A new path for the future of Nordic design

It’s June 2022. As less gloomy nights grip Scandinavia and wartime news grips Europe, Finland welcomes its cool summer and NATO. Finns flock to the country’s 188,000 stunning lakes and rock out at music festivals (yes, with music for every taste beyond heavy metal, its famous export). Helsinki is at another zeitgeist crossroads. Almost half a century ago, the historic Helsinki Accords established the inviolability of European borders and rejected the use of the military to intervene in state affairs. It hasn’t aged well. A new geopolitical reality calls on the hopeful imagination of future leaders to search for different solutions to an updated list of challenges.

Creativity needs to explore ways forward and the recent Fashion in Helsinki event did just that. As a collaborative initiative of Juni Communication and Aalto University with the support of the Ministry of Education and Culture, Fashion in Helsinki is the latest example of creating alternative local platforms, combining the fashion industry nationally and globally with commercial reinvention and creative evolution. Finnish designers and educators responded with urgency.

First, the most awaited moment of the week by consumers: the collections of five emerging Finnish brands. For their HEDVIG label, friends Sofia Järnefelt and Taru Lahti draw inspiration from the unlikely collaborations of their own family lines. Sofia’s grandmothers were an exiled Russian aristocrat and outdoor enthusiast from the rugged Åland archipelago. Dynamic clothing has a time travel sensibility incorporating different stylistic elements from the epic journeys of our lives.

Designer Rolf Ekroth himself took a path less traveled to get into fashion: doing his military service, playing poker on the professional circuit and studying sociology. This gives his perspective a certain visionary edge: where utilitarianism meets nostalgia. I went there, I felt that. Artist Ervin Latimer has channeled his passion for queer politics, anti-racism and non-conforming style into a label that exposes masculinity as performance. Thus, the familiar silhouettes are respectfully desacralized like the wide pants cut at the level of the shins.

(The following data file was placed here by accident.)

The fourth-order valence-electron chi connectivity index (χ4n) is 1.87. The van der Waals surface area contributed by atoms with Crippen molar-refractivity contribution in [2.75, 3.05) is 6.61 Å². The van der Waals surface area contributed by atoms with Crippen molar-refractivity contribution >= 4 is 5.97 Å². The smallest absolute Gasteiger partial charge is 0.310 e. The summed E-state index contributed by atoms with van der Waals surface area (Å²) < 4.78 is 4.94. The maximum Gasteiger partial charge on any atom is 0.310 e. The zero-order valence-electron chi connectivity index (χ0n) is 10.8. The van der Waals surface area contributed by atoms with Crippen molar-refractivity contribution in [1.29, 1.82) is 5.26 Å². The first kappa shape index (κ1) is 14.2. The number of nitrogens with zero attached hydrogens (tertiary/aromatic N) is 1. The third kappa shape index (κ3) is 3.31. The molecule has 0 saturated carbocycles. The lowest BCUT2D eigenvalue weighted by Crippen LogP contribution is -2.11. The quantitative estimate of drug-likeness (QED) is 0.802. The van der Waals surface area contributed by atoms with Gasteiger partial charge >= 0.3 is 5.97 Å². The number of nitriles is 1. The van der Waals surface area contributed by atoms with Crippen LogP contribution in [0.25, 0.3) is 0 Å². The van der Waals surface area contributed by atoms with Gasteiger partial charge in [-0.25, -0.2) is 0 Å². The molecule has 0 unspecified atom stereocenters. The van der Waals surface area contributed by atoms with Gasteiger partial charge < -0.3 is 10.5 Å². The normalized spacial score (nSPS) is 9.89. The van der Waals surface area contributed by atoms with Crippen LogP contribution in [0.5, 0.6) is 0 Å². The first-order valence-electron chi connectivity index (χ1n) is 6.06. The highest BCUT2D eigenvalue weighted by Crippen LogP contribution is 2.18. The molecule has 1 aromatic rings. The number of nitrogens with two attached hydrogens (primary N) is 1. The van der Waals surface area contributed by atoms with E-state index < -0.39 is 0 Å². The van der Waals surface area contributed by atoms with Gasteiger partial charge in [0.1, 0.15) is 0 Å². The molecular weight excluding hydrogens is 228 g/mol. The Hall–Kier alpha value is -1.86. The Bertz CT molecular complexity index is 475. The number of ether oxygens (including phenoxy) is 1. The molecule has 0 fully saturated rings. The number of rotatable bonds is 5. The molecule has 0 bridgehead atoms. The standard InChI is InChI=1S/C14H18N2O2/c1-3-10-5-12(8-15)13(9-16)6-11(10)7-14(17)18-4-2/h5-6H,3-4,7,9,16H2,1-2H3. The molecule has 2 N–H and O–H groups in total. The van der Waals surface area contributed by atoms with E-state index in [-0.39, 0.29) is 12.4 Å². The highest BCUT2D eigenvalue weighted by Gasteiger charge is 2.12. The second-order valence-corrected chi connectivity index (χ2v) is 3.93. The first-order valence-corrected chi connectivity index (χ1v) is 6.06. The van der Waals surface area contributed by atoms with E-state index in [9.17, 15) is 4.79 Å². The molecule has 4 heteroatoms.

Latimmier debuted this winter on coveted menswear platform Pitti Uomo in Florence. Designer Sofia Ilmonen explores femininity as a play of possibilities with her garments constructed from bright modular squares easily (re)assembled with buttons and buckles. A fascinating concept has won it an enthusiastic following and much industry attention, including the Mercedes-Benz Sustainability Award at last year’s Hyères Festival.

Meanwhile, Jonathan Ingberg took a different approach and launched his unisex label By Hinders in 2020. Initially inspired by the idea of ​​using wool by-products from his family’s sheep farm, the designer has expanded into other natural fabrics and now creates understated pieces that “celebrate the daily rituals of being”.

To connect the dots of education, entrepreneurship and social justice, Aalto University and Juni Communication worked with scandinavian spirit media group to lead a two-part seminar focusing on the impact of technology on the circular economy and material innovations within the Nordic design ecosystem. The first part took place during Fashion in Helsinki while the second part will take place in Stockholm during the Nordic Fabric Fair in August. Yet another example of style-driven, value-driven, and sustainability-focused regional business cooperation.

If you still insist on refusing to believe in light at the end of a tunnel, Finland will still have you covered. Perhaps you’ll be interested in all-black outfits from Nomen Nescio, an edgy brand that just celebrated a decade of its commitment to monochrome and minimalism by opening a flagship store in the heart of Helsinki. Looking good is linked to feeling better. It’s the science of fashion.

When it comes to the aforementioned ‘everyday rituals of being’, Helsinki is at the forefront of sustainable tourism and putting creativity to work for long-term community goals. The splendid Design Museum – a must-stop for anyone visiting the country’s capital – is currently presenting a groundbreaking exhibition on accessible and egalitarian design: Design For Every Body. You can take the ferry to Suomenlinna Sea Fortress, a UNESCO World Heritage Site, to contemplate the role of proactive design for the future at the mercy of aggressive elements. Alternatively, you can indulge in a session at Kulttuuri Sauna, an austere but fantastic sauna in trendy Helsinki run by architect Tuomas Toivonen and artist Nene Tsuboi, which also functions as an architectural education initiative and town planning. Nature and nurture come together in a profound yet simple way in Finland. Kipis!

About Gertrude H. Kerr

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